It would be almost ironic to refer to the Golabchi exotic animal collection as a white elephant for Columbia County.
After all, though the extensive collection does actually include the head of a more-common gray elephant, a white pachyderm is one of the few dead animals not mounted among Soudy Golabchi's taxidermy trophies.
The term "white elephant" originated in ancient Thailand, describing a gift of such tremendous value that it would bankrupt the recipient.
That classic description seems tailor-made for Golabchi's collection. The big-game hunter has been seeking a new home for the display since selling the land out from under it. After getting no takers outside the area, Golabchi turned to the county's Chamber of Commerce; its officials are asking local governments to lend a hand.
The answer should be no, thanks.
Golabchi's collection of exotic mounted animals is a fascinating, fabulously excessive monument to one wealthy man's big-ticket hobby. Chamber Director Gordon Renshaw says the 400-plus mounted animals are worth $10 million; he describes the display as "breathtaking." Indeed, the 250 species inspire awe from rare onlookers fortunate enough to view the very-private display.
"(Golabchi) is known as one of the top big-game hunters in the world," says Dwight Bagwell, a former chamber president. "He has accumulated the greatest big-game collection in the world."
Those comments from Renshaw and Bagwell were directed at county commissioners recently in a plea for them to help find -- and likely fund -- a home for the display, which they contend would be a must-see tourist attraction.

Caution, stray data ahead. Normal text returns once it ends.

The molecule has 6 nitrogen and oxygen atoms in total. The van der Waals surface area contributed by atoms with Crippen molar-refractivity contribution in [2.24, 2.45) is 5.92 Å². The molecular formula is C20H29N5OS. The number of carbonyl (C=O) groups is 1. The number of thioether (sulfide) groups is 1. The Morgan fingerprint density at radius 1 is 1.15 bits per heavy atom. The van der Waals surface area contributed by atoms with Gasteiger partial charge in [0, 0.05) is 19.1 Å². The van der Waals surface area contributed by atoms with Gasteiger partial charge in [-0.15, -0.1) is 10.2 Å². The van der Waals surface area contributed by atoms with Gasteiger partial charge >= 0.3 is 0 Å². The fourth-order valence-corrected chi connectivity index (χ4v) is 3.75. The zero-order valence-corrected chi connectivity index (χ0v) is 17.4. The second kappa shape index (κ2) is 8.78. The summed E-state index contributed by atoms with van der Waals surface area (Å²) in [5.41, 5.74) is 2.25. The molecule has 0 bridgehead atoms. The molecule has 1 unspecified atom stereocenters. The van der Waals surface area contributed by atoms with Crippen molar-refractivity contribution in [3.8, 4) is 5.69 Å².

County commissioners so far have reacted cautiously. They've agreed to study the possibility of a "public-private partnership" to take on the collection. A report is expected in a couple of weeks.
If, as the Chamber's boosters say, the collection is worth $10 million and would be a powerful tourist attraction, it seems that any bank would be eager to loan money for a facility to house it. Admission fees would then pay off that debt. Let the free market float or sink it.
This debate occurs, coincidentally, as county commissioners are studying ways to strengthen local efforts to promote tourism. One thing they'll learn is that they don't need to spend taxpayers' dollars to create tourist attractions; that's a function of the private sector. Above all, Columbia County should not adopt a perpetual ward of the taxpayer like the National Science Center's Fort Discovery -- a facility that would collapse without its government crutches.
At most, the county could consider providing a low-cost, long-term lease on a piece of land at Wildwood Park. Only a fraction of the parks's 900 acres is being used, and it would be easy to carve out a niche for a such a facility. But let private investors build it and maintain it.
If this taxidermy display is as good as its boosters claim, it should be able to stand on its own without taxpayers propping it up.
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